Approximately 80% of TB among patients in the US is pulmonary disease, with the remaining cases affecting other parts of the body. The most common extrapulmonary sites infected in decreasing order of frequency are lymph nodes (8%), pleura (4%), bone and joint (2%), the genitourinary tract (1%), peritoneum (1%), and the meninges (1%). Pulmonary disease often presents with chronic cough, fevers, night sweats, and weight loss. The diagnosis can be difficult because of the nonspecific symptoms, the fact that only about half of patients have a positive sputum smear for acid-fast bacilli, and the long time (up to 8 weeks) required for the organism to grow in culture. Extrapulmonary disease may be even more difficult to diagnose because the symptoms are often nonspecific and clinical signs are lacking.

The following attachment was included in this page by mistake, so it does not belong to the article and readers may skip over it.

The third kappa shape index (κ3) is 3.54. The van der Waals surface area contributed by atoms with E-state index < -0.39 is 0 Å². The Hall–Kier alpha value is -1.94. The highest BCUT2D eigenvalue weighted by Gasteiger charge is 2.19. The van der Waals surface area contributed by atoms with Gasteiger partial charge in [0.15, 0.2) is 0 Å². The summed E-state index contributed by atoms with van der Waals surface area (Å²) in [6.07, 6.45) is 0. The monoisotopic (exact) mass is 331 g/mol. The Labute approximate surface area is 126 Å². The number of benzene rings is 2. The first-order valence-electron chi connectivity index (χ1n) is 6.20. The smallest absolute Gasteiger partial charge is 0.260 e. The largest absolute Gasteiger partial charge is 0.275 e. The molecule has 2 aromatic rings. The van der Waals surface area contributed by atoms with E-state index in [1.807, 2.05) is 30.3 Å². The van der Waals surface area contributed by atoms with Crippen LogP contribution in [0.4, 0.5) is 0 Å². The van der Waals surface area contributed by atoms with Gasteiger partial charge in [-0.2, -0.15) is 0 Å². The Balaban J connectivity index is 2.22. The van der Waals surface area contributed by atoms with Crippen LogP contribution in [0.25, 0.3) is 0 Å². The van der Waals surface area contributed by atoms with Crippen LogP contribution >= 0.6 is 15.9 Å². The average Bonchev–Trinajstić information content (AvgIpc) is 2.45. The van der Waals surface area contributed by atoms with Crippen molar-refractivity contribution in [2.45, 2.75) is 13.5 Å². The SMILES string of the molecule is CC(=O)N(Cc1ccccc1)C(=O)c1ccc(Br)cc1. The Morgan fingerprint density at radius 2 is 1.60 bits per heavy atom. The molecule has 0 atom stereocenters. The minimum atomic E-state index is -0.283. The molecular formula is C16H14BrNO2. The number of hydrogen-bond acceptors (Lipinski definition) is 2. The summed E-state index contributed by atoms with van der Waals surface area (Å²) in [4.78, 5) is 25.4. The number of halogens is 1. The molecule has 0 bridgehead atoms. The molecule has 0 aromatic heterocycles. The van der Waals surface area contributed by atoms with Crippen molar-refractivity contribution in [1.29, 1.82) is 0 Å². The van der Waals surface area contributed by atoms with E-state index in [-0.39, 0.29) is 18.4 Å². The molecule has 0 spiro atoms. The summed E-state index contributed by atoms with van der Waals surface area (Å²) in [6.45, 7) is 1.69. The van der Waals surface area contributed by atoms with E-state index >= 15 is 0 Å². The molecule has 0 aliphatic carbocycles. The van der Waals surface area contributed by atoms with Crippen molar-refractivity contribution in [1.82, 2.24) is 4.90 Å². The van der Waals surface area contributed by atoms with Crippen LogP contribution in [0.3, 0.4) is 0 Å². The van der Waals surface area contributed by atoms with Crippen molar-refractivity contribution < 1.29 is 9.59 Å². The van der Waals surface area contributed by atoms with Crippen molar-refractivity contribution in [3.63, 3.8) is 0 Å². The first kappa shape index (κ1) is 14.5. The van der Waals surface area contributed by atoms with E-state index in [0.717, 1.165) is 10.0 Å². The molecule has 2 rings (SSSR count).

Our experience with Ms. JD and Ms. LB illustrates the difficulties inherent in diagnosing peritoneal TB. As you can see from the case presentations, peritoneal TB can resemble ovarian cancer. The most common signs and symptoms include abdominal swelling, fever, weight loss, and abdominal tenderness.2 Peritoneal TB is much less common than ovarian cancer, with only 136 cases reported in the US in 1999, compared with an estimated 26,800 cases of ovarian cancer.3 Radiographic studies indicating ascites and carcinomatosis and elevated serum CA 125 levels in patients with peritoneal TB suggest ovarian cancer. That was the case here, and both patients were referred to the gynecologic oncology service. It is worth noting that in a study of 11 patients with tuberculous peritonitis, all had elevated CA 125 levels (mean 317 U/mL).4 Because ovarian cancer is rare in young women, we performed diagnostic laparoscopy on both Ms. JD and Ms. LB Peritoneal TB generally can be diagnosed using laparoscopy, whereas we would normally perform a laparotomy during the initial management of ovarian cancer.2